Shadows always point away from the sun, and the higher the sun is in the sky, the shorter the shadow. If the sun's directly overhead (this only happens in the tropics*) then your shadow's like a puddle under your feet. The lower the sun is in the sky, the longer the shadow.

*i.e. places located between the Tropic of Cancer and the Tropic of Capricorn

You do not need to go into that much detail though for most stories, in fact, it's likely to bog the reader down in too many intricate details, especially as very few people know how to make a sundial or tell the exact time of day from the sun's position so it won't be easy to relate to. If you do need this info, there are websites that can calculate stuff like this. For most stories, things like "the shadows started to grow long" or "the sun was low in the sky" would indicate late afternoon, and that would be all that you need.

Early morning light has more of the blue light frequencies and evening light has more of the red. This is to do with the way the light is scattered through the atmosphere. The sun, of course, always emits the same frequencies (i.e. all of them and very intensely). The sky can appear red in the morning, but the light that falls on things still has a slight blueish tinge. The folk wisdom over here (UK) is that a red sky in the morning is a sign that the weather's not going to be very good, as in the saying "red sky in the morning, shepherd's warning; red sky at night, shepherd's delight." (Though as the weather over here's very often bad, it brings to mind a Scottish saying: "if you can see the tops of the mountains, it's going to rain. If you can't see the tops of the mountains, it's already raining" :greenie ) But when it comes to descriptions in books, if you describe for example the early morning light having a slight blueish tinge, or the reds, oranges and golds of the late afternoon light it can add a really nice touch.

One of my WIPs is set 40,000 years ago and the only indication of time of day is what the sun's doing so my MC's often making observations about the sun, e.g. "the sun's high in the sky" = around noon. He doesn't think in modern terms of times of day (noon, four o'clock in the afternoon, etc), the only time reference is the position of the sun. i.e. it's not: "the sun's high in the sky, it must be noon" just "the sun's high in the sky" - the reader can infer that it's around noon/middle of the day. Sun getting higher in the sky = morning; sun getting lower in the sky = afternoon. Most stories won't need much more detail than this, and you can relate the info in the way that would make sense to your POV character.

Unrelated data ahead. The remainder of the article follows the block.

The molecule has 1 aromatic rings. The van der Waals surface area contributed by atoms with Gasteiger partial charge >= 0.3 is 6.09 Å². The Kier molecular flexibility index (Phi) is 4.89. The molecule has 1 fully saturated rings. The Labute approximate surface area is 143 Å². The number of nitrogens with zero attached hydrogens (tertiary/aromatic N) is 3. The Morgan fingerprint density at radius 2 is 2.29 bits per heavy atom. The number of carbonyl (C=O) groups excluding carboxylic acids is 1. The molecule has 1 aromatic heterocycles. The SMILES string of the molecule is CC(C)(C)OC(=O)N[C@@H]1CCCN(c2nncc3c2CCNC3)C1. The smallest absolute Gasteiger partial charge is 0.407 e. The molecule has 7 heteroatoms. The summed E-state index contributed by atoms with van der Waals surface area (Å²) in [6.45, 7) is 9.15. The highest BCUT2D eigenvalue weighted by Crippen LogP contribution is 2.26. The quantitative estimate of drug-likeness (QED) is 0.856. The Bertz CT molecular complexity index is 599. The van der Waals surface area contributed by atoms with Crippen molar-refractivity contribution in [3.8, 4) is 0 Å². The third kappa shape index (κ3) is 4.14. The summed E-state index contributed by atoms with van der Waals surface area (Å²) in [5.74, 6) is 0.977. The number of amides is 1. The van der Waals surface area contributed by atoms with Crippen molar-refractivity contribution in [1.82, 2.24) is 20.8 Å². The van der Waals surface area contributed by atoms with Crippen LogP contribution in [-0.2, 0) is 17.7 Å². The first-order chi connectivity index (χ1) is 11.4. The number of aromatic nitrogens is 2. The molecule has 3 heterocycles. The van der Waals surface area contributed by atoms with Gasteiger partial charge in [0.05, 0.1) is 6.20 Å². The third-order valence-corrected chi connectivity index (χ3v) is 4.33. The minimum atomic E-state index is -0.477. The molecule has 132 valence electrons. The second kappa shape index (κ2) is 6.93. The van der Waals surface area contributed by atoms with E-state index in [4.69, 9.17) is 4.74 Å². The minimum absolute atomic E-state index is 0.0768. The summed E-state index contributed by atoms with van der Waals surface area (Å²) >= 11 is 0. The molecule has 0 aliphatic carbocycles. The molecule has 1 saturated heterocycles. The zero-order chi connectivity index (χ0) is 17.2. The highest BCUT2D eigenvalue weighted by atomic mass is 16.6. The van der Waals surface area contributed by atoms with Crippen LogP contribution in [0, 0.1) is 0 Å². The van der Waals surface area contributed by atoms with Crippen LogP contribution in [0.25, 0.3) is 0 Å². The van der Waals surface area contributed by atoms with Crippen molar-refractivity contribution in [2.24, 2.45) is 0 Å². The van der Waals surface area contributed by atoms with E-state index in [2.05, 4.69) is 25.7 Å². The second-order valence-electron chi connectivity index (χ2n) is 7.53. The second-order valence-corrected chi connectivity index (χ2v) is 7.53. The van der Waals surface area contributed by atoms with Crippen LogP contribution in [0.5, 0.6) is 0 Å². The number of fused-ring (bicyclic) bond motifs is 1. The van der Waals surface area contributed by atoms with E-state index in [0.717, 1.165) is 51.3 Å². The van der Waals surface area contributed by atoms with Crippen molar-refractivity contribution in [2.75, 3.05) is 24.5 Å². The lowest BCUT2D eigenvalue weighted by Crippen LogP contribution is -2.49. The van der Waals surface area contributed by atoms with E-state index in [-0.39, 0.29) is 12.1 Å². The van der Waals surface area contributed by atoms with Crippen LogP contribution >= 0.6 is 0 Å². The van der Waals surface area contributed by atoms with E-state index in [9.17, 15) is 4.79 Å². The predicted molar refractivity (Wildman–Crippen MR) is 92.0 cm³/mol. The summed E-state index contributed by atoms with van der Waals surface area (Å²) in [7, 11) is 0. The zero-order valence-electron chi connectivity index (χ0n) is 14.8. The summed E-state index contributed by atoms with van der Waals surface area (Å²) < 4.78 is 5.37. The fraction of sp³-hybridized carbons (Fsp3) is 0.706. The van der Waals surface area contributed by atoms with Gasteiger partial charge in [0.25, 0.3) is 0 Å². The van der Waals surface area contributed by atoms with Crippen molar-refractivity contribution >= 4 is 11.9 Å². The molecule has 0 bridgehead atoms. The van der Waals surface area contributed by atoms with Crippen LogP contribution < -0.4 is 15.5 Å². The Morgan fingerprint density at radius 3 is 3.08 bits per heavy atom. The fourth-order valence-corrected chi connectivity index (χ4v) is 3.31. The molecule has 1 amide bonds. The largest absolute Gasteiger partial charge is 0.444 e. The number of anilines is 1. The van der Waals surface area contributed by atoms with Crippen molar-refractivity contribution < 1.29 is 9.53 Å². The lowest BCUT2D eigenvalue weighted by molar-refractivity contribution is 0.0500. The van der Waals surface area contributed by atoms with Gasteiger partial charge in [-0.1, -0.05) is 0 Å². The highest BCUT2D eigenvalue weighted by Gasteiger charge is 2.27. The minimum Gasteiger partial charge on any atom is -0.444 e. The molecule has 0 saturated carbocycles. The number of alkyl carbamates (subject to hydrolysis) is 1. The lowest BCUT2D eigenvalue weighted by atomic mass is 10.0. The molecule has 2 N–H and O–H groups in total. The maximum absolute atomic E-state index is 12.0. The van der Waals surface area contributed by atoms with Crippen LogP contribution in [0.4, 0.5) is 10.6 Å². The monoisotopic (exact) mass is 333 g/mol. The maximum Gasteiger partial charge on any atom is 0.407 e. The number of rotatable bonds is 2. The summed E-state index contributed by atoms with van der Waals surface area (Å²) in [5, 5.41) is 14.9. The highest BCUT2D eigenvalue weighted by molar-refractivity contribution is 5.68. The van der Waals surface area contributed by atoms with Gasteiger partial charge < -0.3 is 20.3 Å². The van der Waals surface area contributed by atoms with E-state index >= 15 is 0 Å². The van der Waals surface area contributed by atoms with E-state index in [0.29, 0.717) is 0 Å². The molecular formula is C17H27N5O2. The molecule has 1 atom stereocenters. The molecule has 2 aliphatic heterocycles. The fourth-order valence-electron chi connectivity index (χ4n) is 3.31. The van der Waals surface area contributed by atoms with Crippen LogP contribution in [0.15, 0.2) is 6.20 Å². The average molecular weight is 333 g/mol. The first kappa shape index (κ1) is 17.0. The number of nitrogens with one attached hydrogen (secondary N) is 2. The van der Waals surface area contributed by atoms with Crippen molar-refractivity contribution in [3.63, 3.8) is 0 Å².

09-07-2017, 10:43 AM
You can directly observe what the shadows are doing relative to the sun. In a dark room, place a tall object (representing a character or building) on a table (the Earth) and use a torch* (the sun) and place the torch where the sun would be in the sky, and you can see exactly where the shadow of the object falls. You can also move the torch in the sun's path and see how the shadow changes. This works best when there's no other source of light besides the torch, as other sources of light will make other shadows.

*flashlight in USA

09-07-2017, 12:54 PM
Where is your story set and what season of the year is it?

Al X.
09-07-2017, 07:40 PM
Another trick you can do with a stick in the ground is determine direction. Mark the tip of the shadow from the sun, drink a few beers*, then mark it again. Draw a line between the two. That is the east-west line. The first mark is the west direction, and the second the east.

*you can omit the beers, but we're talking 10-15 minutes wait time

09-07-2017, 08:50 PM
Recommendation: go outside in the late afternoon and observe the shadows and the quality of light for yourself. Do this repeatedly and take notes. If you are in a temperate location you will find there are significant seasonal differences: the golden glow of summer evenings is very different from the wan, pallid twilight of winter. The precise angle of the sun, and its precise location along the horizon, will also vary greatly across the year. There are roads it's difficult for me to drive on at certain times on a few days of the year because they put the sun directly in my eyes too low for the visor on the windshield to be of any use. That, too, is one of the things that happens in late afternoon!

If you don't want to take the time to make your own observations across the year, or if you're writing about a location that's different from where you are, YouTube is your friend.